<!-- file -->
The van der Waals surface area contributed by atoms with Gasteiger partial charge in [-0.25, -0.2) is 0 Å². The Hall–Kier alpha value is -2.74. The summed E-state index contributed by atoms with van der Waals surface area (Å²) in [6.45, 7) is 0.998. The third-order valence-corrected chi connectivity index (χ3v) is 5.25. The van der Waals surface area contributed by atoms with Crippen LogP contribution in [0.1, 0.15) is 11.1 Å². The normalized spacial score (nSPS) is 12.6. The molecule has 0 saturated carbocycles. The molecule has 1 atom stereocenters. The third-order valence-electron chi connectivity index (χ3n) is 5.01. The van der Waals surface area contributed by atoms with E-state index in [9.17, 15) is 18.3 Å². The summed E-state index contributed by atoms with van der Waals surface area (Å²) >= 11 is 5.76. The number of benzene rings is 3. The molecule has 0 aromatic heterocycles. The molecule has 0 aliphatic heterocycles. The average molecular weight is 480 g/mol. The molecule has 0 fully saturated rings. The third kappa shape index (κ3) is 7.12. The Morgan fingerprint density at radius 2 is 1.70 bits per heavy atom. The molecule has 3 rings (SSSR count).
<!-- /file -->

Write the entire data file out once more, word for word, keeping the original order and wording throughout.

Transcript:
The van der Waals surface area contributed by atoms with Gasteiger partial charge in [-0.25, -0.2) is 0 Å². The Hall–Kier alpha value is -2.74. The summed E-state index contributed by atoms with van der Waals surface area (Å²) in [6.45, 7) is 0.998. The third-order valence-corrected chi connectivity index (χ3v) is 5.25. The van der Waals surface area contributed by atoms with Crippen LogP contribution in [0.1, 0.15) is 11.1 Å². The normalized spacial score (nSPS) is 12.6. The molecule has 0 saturated carbocycles. The molecule has 1 atom stereocenters. The third-order valence-electron chi connectivity index (χ3n) is 5.01. The van der Waals surface area contributed by atoms with E-state index in [9.17, 15) is 18.3 Å². The summed E-state index contributed by atoms with van der Waals surface area (Å²) >= 11 is 5.76. The number of benzene rings is 3. The molecule has 0 aromatic heterocycles. The molecule has 0 aliphatic heterocycles. The average molecular weight is 480 g/mol. The molecule has 0 fully saturated rings. The third kappa shape index (κ3) is 7.12. The Morgan fingerprint density at radius 2 is 1.70 bits per heavy atom. The molecule has 3 rings (SSSR count).